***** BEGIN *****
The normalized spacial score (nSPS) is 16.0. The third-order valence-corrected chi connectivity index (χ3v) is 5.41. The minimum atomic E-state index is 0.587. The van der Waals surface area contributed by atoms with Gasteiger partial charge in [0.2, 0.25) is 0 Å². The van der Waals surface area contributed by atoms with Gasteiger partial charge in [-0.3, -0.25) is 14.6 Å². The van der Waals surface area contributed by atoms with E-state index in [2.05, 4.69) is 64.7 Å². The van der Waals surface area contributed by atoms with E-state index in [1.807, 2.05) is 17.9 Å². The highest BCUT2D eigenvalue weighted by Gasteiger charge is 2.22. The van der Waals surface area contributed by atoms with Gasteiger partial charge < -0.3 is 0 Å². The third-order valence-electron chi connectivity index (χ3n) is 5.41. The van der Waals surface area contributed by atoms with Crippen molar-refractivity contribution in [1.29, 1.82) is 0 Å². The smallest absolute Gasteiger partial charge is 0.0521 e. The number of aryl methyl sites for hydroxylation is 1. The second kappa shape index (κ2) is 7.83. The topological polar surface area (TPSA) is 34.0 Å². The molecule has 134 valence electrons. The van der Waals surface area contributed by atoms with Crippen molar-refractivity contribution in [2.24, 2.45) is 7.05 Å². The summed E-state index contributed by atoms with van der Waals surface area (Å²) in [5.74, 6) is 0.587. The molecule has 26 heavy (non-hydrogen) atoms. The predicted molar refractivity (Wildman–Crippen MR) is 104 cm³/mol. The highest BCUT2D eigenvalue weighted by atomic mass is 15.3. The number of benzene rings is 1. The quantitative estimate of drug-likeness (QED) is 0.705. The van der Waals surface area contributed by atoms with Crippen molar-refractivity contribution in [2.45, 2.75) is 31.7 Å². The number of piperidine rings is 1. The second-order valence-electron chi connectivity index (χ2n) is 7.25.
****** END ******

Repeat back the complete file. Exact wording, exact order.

The normalized spacial score (nSPS) is 16.0. The third-order valence-corrected chi connectivity index (χ3v) is 5.41. The minimum atomic E-state index is 0.587. The van der Waals surface area contributed by atoms with Gasteiger partial charge in [0.2, 0.25) is 0 Å². The van der Waals surface area contributed by atoms with Gasteiger partial charge in [-0.3, -0.25) is 14.6 Å². The van der Waals surface area contributed by atoms with E-state index in [2.05, 4.69) is 64.7 Å². The van der Waals surface area contributed by atoms with E-state index in [1.807, 2.05) is 17.9 Å². The highest BCUT2D eigenvalue weighted by Gasteiger charge is 2.22. The van der Waals surface area contributed by atoms with Gasteiger partial charge < -0.3 is 0 Å². The third-order valence-electron chi connectivity index (χ3n) is 5.41. The van der Waals surface area contributed by atoms with Crippen molar-refractivity contribution in [1.29, 1.82) is 0 Å². The smallest absolute Gasteiger partial charge is 0.0521 e. The number of aryl methyl sites for hydroxylation is 1. The second kappa shape index (κ2) is 7.83. The topological polar surface area (TPSA) is 34.0 Å². The molecule has 134 valence electrons. The van der Waals surface area contributed by atoms with Crippen molar-refractivity contribution in [2.24, 2.45) is 7.05 Å². The summed E-state index contributed by atoms with van der Waals surface area (Å²) in [5.74, 6) is 0.587. The molecule has 26 heavy (non-hydrogen) atoms. The predicted molar refractivity (Wildman–Crippen MR) is 104 cm³/mol. The highest BCUT2D eigenvalue weighted by atomic mass is 15.3. The number of benzene rings is 1. The quantitative estimate of drug-likeness (QED) is 0.705. The van der Waals surface area contributed by atoms with Crippen molar-refractivity contribution in [2.45, 2.75) is 31.7 Å². The number of piperidine rings is 1. The second-order valence-electron chi connectivity index (χ2n) is 7.25.